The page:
PQ4: Basics

Officially, Police Quest 4 isn’t Police Quest 4. Everyone calls it that, including internal identifiers within the game resources, but on the box, it’s Police Quest: Open Season, with no hint that it’s a sequel. And for good reason: it’s not. The first three Police Quest games, set in the fictional city of Lytton 1I assume that Walls wasn’t actually thinking of Edward Bulwer-Lytton when he chose this name, but it seems seems kind of appropriate that the games honor the patron saint of bad writing., California, told the story of one Sonny Bonds in his ascent from patrolman to detective. PQ4 drops all that, shifting the scene to Los Angeles and inventing a new protagonist. Lytton, even at its seediest, always felt kind of suburban; LA lets the game plausibly add racial tensions and a gang problem. Or it would if Sierra were up to the task. This is the company that let one of their player characters pose as a rap star by getting her face covered in toner, and I really don’t think Daryl Gates added a lot of nuance to that mindset.

Despite the shift, the basics haven’t changed: the game is a police procedural in which mundane tasks like filling out paperwork are expected of the player, or at least rewarded with points. Most of my last session was spent mucking about at headquarters, and only partly because I couldn’t figure out how to exit the building. (You have to go to the lobby and click right at the very edge of the screen.) But the passage of time makes us approach it differently. Back when the first Police Quest was released in 1987, it reminded a lot of people of the TV show Hill Street Blues, with the way it showed ordinary cops dealing with ordinary crimes (such as traffic violations). Looking at first few scenes of PQ4 today, I’m mostly reminded of CSI.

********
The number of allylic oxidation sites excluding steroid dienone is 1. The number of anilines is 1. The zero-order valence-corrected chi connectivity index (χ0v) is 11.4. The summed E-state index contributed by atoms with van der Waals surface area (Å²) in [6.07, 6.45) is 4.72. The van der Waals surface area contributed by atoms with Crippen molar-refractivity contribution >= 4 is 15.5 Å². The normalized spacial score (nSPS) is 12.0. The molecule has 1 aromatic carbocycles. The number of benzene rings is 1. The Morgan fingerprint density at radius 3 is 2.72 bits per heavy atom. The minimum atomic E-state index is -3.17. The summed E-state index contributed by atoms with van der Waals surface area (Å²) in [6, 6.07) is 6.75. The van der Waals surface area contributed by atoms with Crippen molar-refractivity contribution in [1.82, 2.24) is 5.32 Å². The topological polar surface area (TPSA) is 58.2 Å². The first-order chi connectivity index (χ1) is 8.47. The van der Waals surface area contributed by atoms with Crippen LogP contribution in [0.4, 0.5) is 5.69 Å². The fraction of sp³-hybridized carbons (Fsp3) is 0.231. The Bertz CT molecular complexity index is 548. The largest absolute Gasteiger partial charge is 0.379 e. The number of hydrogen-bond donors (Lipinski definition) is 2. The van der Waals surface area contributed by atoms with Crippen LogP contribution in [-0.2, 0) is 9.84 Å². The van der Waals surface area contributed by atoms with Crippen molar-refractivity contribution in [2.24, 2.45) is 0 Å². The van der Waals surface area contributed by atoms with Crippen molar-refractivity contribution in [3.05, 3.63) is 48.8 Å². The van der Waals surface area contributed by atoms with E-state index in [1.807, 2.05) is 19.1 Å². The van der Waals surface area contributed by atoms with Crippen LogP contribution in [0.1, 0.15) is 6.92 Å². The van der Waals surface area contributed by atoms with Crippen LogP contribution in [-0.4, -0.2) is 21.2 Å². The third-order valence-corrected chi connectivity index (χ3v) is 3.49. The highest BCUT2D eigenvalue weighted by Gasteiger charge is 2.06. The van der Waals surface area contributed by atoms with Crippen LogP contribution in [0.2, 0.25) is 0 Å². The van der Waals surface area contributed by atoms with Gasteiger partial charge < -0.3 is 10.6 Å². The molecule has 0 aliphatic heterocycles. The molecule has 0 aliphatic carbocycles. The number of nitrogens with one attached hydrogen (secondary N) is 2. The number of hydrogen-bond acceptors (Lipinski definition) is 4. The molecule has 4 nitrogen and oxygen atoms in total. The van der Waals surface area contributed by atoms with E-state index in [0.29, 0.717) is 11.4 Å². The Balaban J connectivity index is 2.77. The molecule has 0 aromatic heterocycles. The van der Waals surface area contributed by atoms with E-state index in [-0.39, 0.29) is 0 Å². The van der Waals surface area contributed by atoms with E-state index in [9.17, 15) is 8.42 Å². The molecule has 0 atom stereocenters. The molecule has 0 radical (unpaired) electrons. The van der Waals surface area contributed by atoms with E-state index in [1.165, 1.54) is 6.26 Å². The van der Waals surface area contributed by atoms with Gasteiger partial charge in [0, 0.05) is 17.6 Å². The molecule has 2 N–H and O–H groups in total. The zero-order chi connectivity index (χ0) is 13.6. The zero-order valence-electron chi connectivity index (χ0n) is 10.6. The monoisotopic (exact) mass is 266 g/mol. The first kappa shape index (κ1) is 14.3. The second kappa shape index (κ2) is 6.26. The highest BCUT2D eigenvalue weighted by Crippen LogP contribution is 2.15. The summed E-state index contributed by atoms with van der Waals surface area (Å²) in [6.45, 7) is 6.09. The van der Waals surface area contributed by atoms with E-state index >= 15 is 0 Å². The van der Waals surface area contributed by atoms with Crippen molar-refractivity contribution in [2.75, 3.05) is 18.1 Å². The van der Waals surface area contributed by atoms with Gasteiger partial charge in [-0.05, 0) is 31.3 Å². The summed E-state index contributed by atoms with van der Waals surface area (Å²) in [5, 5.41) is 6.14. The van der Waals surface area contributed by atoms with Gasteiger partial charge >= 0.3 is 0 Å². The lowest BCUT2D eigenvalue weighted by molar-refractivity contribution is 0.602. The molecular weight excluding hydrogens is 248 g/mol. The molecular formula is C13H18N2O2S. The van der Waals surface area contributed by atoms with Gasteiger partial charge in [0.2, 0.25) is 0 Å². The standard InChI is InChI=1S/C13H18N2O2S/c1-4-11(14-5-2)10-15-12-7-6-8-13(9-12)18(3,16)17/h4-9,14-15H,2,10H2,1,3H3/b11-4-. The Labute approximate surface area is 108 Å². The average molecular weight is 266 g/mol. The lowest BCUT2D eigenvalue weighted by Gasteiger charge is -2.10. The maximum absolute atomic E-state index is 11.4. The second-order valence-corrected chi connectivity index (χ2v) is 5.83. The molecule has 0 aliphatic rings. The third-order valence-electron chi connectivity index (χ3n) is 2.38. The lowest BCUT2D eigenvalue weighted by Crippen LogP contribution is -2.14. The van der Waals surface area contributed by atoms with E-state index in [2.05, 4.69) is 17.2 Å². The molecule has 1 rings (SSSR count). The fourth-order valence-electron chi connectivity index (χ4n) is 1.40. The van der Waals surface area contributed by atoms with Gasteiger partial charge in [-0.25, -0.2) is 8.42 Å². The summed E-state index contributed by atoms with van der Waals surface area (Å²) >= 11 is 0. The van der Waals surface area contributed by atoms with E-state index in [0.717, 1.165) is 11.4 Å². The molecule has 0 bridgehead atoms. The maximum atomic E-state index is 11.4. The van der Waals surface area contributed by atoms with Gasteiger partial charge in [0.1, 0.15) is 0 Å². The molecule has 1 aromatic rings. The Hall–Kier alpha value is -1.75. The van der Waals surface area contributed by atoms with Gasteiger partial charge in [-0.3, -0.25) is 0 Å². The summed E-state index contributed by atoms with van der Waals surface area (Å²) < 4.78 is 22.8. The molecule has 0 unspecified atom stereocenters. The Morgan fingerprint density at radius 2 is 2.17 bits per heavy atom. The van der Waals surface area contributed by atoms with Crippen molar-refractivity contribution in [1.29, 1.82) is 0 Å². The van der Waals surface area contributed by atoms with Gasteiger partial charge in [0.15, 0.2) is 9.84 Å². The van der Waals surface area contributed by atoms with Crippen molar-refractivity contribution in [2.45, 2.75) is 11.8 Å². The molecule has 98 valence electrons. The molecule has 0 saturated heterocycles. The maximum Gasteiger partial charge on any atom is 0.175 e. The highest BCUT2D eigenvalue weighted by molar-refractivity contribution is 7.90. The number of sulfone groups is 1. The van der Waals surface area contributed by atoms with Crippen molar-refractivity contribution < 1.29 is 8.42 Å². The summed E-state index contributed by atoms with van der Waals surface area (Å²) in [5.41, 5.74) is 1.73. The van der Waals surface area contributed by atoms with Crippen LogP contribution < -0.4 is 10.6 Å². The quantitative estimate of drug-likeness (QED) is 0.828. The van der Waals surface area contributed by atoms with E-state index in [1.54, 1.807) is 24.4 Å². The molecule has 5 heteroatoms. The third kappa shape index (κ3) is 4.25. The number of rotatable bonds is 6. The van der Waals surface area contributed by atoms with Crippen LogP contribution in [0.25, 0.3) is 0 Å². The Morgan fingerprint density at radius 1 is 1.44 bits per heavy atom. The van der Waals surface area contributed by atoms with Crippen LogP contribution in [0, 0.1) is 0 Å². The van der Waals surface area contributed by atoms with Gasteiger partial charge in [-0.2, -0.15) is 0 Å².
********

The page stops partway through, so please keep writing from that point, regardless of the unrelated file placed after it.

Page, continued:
In particular, of the CSI games, with their toolkit of evidence-collecting devices. PQ4 gives you a similar crime scene kit, although a much simpler one: gloves, plastic bags, a flashlight, some chalk. The surprising thing is that, in the crime scene where the game opens — and that’s another point: like CSI (both TV and game), the game opens at a crime scene, unlike the the more Hill Street Blues-like Police HQ openings of the previous PQs — in the crime scene where the game opens, you don’t actually do any evidence collection yourself. You’re not a CSI, you’re a detective. CSI plays fast-and-loose with that distinction, but if there’s one thing a police chief as writer brings to the table, it’s an adherence to hierarchy. If you, the detective, see a piece of evidence you want collected, you mark it with your chalk, and then you tell someone else to collect it. It took me some time to figure this out.

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1. I assume that Walls wasn’t actually thinking of Edward Bulwer-Lytton when he chose this name, but it seems seems kind of appropriate that the games honor the patron saint of bad writing.

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